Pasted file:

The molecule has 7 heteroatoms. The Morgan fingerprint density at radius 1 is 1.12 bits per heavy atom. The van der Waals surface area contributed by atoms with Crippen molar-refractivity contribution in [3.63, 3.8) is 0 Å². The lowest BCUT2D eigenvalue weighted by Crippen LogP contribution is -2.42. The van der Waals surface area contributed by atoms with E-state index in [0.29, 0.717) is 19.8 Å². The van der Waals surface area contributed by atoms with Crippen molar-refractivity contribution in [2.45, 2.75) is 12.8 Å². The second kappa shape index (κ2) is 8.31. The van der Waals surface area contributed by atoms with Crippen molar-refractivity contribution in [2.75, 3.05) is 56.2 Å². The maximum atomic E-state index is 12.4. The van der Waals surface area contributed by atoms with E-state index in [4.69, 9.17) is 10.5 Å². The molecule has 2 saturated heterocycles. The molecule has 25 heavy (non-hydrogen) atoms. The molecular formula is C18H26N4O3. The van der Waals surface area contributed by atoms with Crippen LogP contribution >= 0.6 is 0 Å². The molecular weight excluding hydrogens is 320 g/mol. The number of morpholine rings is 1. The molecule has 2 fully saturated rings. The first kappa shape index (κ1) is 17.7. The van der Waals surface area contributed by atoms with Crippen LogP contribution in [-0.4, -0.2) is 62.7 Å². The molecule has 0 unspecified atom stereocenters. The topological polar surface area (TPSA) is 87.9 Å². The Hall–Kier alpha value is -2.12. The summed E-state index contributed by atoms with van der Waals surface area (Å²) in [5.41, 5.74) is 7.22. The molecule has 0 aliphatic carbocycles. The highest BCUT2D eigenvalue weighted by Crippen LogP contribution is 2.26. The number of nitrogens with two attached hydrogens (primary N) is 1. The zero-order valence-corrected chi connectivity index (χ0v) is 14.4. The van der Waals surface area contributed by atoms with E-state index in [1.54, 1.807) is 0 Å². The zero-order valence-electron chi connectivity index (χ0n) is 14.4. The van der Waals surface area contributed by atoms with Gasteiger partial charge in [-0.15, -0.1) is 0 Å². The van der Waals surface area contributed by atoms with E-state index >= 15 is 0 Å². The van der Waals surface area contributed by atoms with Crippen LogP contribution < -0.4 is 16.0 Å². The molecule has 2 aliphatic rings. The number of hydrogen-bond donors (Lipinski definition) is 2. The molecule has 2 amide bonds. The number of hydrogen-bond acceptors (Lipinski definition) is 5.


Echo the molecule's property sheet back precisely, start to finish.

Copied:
The molecule has 7 heteroatoms. The Morgan fingerprint density at radius 1 is 1.12 bits per heavy atom. The van der Waals surface area contributed by atoms with Crippen molar-refractivity contribution in [3.63, 3.8) is 0 Å². The lowest BCUT2D eigenvalue weighted by Crippen LogP contribution is -2.42. The van der Waals surface area contributed by atoms with E-state index in [0.29, 0.717) is 19.8 Å². The van der Waals surface area contributed by atoms with Crippen molar-refractivity contribution in [2.45, 2.75) is 12.8 Å². The second kappa shape index (κ2) is 8.31. The van der Waals surface area contributed by atoms with Crippen molar-refractivity contribution in [2.75, 3.05) is 56.2 Å². The maximum atomic E-state index is 12.4. The van der Waals surface area contributed by atoms with E-state index in [4.69, 9.17) is 10.5 Å². The molecule has 2 saturated heterocycles. The molecule has 25 heavy (non-hydrogen) atoms. The molecular formula is C18H26N4O3. The van der Waals surface area contributed by atoms with Crippen LogP contribution >= 0.6 is 0 Å². The molecular weight excluding hydrogens is 320 g/mol. The number of morpholine rings is 1. The molecule has 2 fully saturated rings. The first kappa shape index (κ1) is 17.7. The van der Waals surface area contributed by atoms with Crippen LogP contribution in [-0.4, -0.2) is 62.7 Å². The molecule has 0 unspecified atom stereocenters. The topological polar surface area (TPSA) is 87.9 Å². The Hall–Kier alpha value is -2.12. The summed E-state index contributed by atoms with van der Waals surface area (Å²) in [5.41, 5.74) is 7.22. The molecule has 0 aliphatic carbocycles. The highest BCUT2D eigenvalue weighted by Crippen LogP contribution is 2.26. The number of nitrogens with two attached hydrogens (primary N) is 1. The zero-order valence-corrected chi connectivity index (χ0v) is 14.4. The van der Waals surface area contributed by atoms with E-state index in [1.54, 1.807) is 0 Å². The zero-order valence-electron chi connectivity index (χ0n) is 14.4. The van der Waals surface area contributed by atoms with Gasteiger partial charge in [-0.15, -0.1) is 0 Å². The van der Waals surface area contributed by atoms with E-state index >= 15 is 0 Å². The van der Waals surface area contributed by atoms with Crippen LogP contribution < -0.4 is 16.0 Å². The molecule has 2 aliphatic rings. The number of hydrogen-bond donors (Lipinski definition) is 2. The molecule has 2 amide bonds. The number of hydrogen-bond acceptors (Lipinski definition) is 5.